Good Advice, Bad Advice

22 Feb

It's a wild world of 'good' dating advice out there. Most of it is heavily gendered and aimed at heterosexual couples, but that doesn't mean that queer communities escape unscathed.

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We absorb this advice, and then discover that half of it doesn’t apply – for example, the man should always pay for the date (which of two men? What if you’re lesbians?). The other half is, for the most part, bad. We get advice from family and friends who may or may not have a track record worth listening to. Everyone has things that are passed down; things your grandmother told you, or something your mate thinks they were told by a therapist but they really are misremembering something from Cosmo.It can be overwhelming, and confusing. The good news is that there are no rules. The bad news is that there are no rules. That’s not to say that you’re all on your own but the best advice for looking for long-term gay partnerships are the same words of wisdom that apply to a lot of other aspects of life:

Be yourself. It’s natural, and sensible, to want to be your best self for the first few dates. It’s early days so put your best foot forward. But many people try to project an ideal self, or what they think the other person might want. This isn’t sustainable and it’s not going to help you form a lasting, deep connection. If the other person doesn’t love that authentic you, then you probably shouldn’t be together long-term anyway!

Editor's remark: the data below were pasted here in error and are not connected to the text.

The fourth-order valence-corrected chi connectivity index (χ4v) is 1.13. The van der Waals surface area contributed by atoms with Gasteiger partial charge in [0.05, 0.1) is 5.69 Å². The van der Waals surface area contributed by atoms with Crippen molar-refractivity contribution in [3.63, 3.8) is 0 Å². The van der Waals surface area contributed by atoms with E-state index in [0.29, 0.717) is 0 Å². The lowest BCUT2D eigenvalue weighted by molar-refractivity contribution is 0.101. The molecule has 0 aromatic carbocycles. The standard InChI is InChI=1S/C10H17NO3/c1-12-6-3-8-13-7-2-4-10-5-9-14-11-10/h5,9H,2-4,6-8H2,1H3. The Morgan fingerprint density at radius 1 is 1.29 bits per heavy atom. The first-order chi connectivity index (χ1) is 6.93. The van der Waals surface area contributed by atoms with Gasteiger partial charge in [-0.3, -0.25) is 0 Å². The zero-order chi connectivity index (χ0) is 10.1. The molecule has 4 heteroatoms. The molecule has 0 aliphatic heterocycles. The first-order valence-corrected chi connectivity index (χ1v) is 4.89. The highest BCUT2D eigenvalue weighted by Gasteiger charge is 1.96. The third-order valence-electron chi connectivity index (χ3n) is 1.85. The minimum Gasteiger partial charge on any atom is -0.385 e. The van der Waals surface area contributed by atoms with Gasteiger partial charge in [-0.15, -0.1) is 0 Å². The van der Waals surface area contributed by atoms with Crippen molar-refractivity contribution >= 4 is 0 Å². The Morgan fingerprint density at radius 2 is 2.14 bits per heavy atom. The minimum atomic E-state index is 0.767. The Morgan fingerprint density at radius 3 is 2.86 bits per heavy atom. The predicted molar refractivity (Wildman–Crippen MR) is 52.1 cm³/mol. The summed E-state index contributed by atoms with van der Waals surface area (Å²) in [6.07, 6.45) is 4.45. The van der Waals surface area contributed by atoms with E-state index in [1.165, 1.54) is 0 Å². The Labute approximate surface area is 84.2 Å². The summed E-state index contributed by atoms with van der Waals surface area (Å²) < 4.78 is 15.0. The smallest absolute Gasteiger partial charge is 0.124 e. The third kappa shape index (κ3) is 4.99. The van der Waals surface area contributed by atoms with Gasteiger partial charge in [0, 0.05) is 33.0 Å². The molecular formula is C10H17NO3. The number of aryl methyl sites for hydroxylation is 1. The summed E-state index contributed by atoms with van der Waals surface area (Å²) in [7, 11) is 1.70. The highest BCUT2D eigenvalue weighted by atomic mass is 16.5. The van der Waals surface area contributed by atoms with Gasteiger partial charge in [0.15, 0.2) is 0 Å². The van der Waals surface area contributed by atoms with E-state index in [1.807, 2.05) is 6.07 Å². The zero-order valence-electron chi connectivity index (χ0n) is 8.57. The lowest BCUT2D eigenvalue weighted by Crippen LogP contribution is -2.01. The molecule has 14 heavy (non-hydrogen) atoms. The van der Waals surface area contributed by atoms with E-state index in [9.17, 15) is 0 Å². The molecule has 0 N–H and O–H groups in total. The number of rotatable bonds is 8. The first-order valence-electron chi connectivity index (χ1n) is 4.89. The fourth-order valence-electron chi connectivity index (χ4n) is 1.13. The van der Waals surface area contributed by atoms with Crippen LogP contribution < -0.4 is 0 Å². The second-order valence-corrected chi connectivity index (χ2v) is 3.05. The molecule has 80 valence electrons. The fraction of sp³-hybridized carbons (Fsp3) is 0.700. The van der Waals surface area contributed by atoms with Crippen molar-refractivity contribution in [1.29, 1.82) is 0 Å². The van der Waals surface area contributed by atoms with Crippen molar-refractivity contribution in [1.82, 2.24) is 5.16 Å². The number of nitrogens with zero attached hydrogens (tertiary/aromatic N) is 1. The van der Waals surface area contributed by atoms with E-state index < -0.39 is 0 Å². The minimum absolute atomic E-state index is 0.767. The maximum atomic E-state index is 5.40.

A long-term gay partnership is a marathon, not a race. Not every argument needs to be won. Sometimes compromise is better than getting your way. There will be days when you’re frustrated, or they are, and things are hard. Marriages and partnerships that last take work. They require effort to maintain. This effort is worth it.

People are not static. The best relationships are the ones where you grow and change together. When you’re early stages of dating it’s impossible to be sure how your life will go, and what you and your partner will be like in many years to come, but how you work together to overcome conflict and obstacles is a good indicator of relationship resilience.

And lastly: Be patient, kind, and honest with yourself. Good manners, politeness, and careful consideration are always attractive traits.

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by Jacqueline Burns

Head of Gay and Lesbian Matchmaking

Vida’s Head of Gay and Lesbian Matchmaking- Jacqueline’s academic research into homosexual relationships and her ongoing application of psychology has made her an integral member of the Vida team, and a reputed matchmaker, since joining the business in 2012. Her speciality is gay matchmaking London. With a genuine interest in people that is evident on first meeting, and a quiet intelligence that instantly puts clients at ease, Jacqueline is widely regarded as an expert in her field and has an impressive track record of matching her clients successfully.More by this author